You Were Arrested in Florida, Now What?
You are under arrest. Does anyone really want to hear that phrase? Of course not, but arrests happen every day in Florida for a variety of reasons – some more serious than others. Obviously a case involving grand theft or robbery will have a more severe impact on your life than a stealing candy from a grocery store. So if you or someone you know has been arrested in Florida, you’ve come to the right place for information. No matter your circumstances, the following article provides basic information about the arrest process, and defendants' rights after an arrest in Florida.
Below you will find key information to help you if you are arrested in Florida, your rights, and where to go if you need a skilled Florida criminal defense attorney.
Difference Between Detention and Arrest in Florida
A detention may be called a "stop and frisk". An officer police officer may stop you and ask you to identify yourself and explain your presence at a particular time, without arresting you. Under Florida law the officer may not remove you from the immediate vicinity without making an arrest, unless you voluntarily accompany the officer to some other location.
What Can the Officer Do During a Detention?
- The officer may conduct a limited "frisk" of your outer clothing only if he or she has a reason to believe you have weapons on you.
- The frisk must be limited to identifying weapons, and the officers must return to you any unlawful object found unless they place you under arrest.
- The officer may ask you some questions in order to complete a field interrogation card. You have a constitutional right to not answer them, or give your name, unless the officer has a reason for believing that you are involved in a crime.
At the conclusion of this temporary detention, the officer must either arrest you or let you go.
Arrest Without a Warrant
A police officer may make an arrest without an arrest warrant under a variety of circumstances. Among those circumstances are:
- when the officer knows that a warrant for your arrest has been issued and is still in effect even though the warrant may be held by another police officer;
- when the arresting officer has good reason to believe that a felony has been or is being committed and that you are the person who has committed or is committing the felony.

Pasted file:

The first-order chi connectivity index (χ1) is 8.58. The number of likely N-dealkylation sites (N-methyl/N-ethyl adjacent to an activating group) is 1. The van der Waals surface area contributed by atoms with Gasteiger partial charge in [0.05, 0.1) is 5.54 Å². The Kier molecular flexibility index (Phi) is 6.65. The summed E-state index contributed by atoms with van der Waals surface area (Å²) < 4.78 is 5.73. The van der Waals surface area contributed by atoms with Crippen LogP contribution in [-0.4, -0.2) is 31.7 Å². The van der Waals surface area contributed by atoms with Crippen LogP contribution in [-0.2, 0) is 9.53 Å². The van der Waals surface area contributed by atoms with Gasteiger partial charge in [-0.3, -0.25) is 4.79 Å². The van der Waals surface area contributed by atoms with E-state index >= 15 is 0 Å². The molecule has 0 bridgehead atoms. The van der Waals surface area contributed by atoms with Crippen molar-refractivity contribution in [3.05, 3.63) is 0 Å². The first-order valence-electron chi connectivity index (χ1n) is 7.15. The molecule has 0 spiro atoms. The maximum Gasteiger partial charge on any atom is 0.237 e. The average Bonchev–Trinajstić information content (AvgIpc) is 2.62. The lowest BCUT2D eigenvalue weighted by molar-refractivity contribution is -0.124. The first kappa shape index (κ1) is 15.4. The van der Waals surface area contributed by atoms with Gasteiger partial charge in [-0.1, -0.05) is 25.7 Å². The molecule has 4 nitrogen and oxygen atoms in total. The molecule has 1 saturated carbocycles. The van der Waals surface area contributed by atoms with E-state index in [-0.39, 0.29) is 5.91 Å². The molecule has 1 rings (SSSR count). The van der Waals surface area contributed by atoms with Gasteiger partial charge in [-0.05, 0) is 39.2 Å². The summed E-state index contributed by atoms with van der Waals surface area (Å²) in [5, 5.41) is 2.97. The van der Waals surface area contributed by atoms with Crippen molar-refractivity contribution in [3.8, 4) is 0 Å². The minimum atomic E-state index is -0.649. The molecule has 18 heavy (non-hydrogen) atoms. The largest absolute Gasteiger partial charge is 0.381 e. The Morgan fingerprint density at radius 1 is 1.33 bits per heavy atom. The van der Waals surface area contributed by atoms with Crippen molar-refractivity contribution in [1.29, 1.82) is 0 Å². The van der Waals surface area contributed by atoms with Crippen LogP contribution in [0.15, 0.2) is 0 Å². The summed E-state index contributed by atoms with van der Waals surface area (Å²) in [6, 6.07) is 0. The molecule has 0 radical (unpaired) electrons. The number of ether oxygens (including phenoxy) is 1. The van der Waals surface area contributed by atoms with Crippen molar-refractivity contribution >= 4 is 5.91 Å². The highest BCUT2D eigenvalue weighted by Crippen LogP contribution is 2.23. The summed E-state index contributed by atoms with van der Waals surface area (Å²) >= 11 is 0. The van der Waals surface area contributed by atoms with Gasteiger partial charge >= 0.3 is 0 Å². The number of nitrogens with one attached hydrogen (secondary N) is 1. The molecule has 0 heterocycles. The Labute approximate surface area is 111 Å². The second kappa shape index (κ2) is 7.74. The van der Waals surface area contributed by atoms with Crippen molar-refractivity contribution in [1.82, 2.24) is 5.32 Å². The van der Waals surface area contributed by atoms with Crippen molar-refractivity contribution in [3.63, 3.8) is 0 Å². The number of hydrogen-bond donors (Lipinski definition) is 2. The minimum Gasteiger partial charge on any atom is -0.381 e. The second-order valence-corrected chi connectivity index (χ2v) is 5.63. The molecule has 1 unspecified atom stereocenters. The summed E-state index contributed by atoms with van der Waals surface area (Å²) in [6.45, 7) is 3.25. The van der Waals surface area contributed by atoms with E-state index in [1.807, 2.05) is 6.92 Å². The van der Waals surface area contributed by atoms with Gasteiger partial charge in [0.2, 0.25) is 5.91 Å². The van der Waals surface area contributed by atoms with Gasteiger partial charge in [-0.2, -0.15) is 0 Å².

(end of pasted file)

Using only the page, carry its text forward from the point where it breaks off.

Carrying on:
- when a misdemeanor is committed in the presence of the officer.
Under Florida law, there are a few specified misdemeanors for which an arrest may be made without a warrant, even when not committed in the presence of the arresting officer. These exceptions to the general rule are, among others,:
- carrying a concealed weapon other than a firearm
- possession of not more than twenty grams of marijuana
What Happens After an Arrest
- The officer will take you to a police station.
- You will be advised generally as to the charges against you.
- You may be required to participate in a lineup, to prepare a sample of your penmanship, or to speak phrases associated with the crime with which you are charged, to put on certain wearing apparel or to give a sample of your hair.
- You also may be required to be fingerprinted and photographed.
- You will be arraigned at a court session or your attorney will file a written plea on your behalf. An arraignment is no more than a plea of guilty, not guilty or no contest to the charge. If you plead not guilty, a trial date will be set. If you plead guilty or no contest, a sentencing date will be set, generally after the court has received a pre-sentence investigation report from probation and parole.
Rights After an Arrest
|You have a right to:
- know the crime or crimes with which you have been charged.
- to know the identity of the police officers who are dealing with you.
- to communicate by telephone with your attorney, family, friends, or bondsperson as soon after you are brought into the police station as practicable. The police have a right to complete their booking procedures before you are allowed to use the telephone.
- An right to an attorney at all critical stages of your case. If you cannot afford an attorney, the court will appoint an attorney to represent you free of charge.
Rights During Police Questioning
You may be released upon:
- personal recognizance (your promise to appear in court when directed), or
- released on bail, which involves the posting of either cash money or a surety bond as security for your court appearance.
If you are taken into custody and booked into the jail and remain there, you must be brought before a magistrate judge within 24 hours of your arrest. At that appearance, you may request that the magistrate lower your bail in consideration of your ties within the community, financial resources, employment record or any other factors.
Note: State laws are always subject to change through the passage of new legislation, rulings in the higher courts (including federal decisions), ballot initiatives, and other means. While we strive to provide the most current information available, please consult an attorney or conduct your own legal research to verify the state law(s) you are researching.
Arrested in Florida? Don't Fret; Get Legal Assistance Instead
If you’ve been arrested for a felony or misdemeanor, you are best advised to speak with a criminal defense attorney as soon as possible to discover what your options are and if you can beat the case. You may have defenses available to you that you aren’t even aware of. Start the process today by reaching out to a Florida criminal defense attorney.